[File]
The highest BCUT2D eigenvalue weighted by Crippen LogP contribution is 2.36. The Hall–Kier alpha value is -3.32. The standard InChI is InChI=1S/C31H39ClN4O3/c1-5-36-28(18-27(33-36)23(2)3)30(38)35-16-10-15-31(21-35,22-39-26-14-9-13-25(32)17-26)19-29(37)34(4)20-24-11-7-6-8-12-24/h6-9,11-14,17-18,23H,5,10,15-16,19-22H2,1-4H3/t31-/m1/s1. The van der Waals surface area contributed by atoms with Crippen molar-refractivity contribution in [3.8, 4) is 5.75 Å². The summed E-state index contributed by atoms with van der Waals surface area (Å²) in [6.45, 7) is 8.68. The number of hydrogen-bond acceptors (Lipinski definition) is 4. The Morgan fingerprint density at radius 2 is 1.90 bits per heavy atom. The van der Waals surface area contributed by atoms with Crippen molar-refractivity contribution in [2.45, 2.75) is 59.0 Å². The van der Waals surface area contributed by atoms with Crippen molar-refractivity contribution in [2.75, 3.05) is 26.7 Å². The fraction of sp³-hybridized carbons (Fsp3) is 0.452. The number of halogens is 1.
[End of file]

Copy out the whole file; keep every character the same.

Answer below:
The highest BCUT2D eigenvalue weighted by Crippen LogP contribution is 2.36. The Hall–Kier alpha value is -3.32. The standard InChI is InChI=1S/C31H39ClN4O3/c1-5-36-28(18-27(33-36)23(2)3)30(38)35-16-10-15-31(21-35,22-39-26-14-9-13-25(32)17-26)19-29(37)34(4)20-24-11-7-6-8-12-24/h6-9,11-14,17-18,23H,5,10,15-16,19-22H2,1-4H3/t31-/m1/s1. The van der Waals surface area contributed by atoms with Crippen molar-refractivity contribution in [3.8, 4) is 5.75 Å². The summed E-state index contributed by atoms with van der Waals surface area (Å²) in [6.45, 7) is 8.68. The number of hydrogen-bond acceptors (Lipinski definition) is 4. The Morgan fingerprint density at radius 2 is 1.90 bits per heavy atom. The van der Waals surface area contributed by atoms with Crippen molar-refractivity contribution in [2.45, 2.75) is 59.0 Å². The van der Waals surface area contributed by atoms with Crippen molar-refractivity contribution in [2.75, 3.05) is 26.7 Å². The fraction of sp³-hybridized carbons (Fsp3) is 0.452. The number of halogens is 1.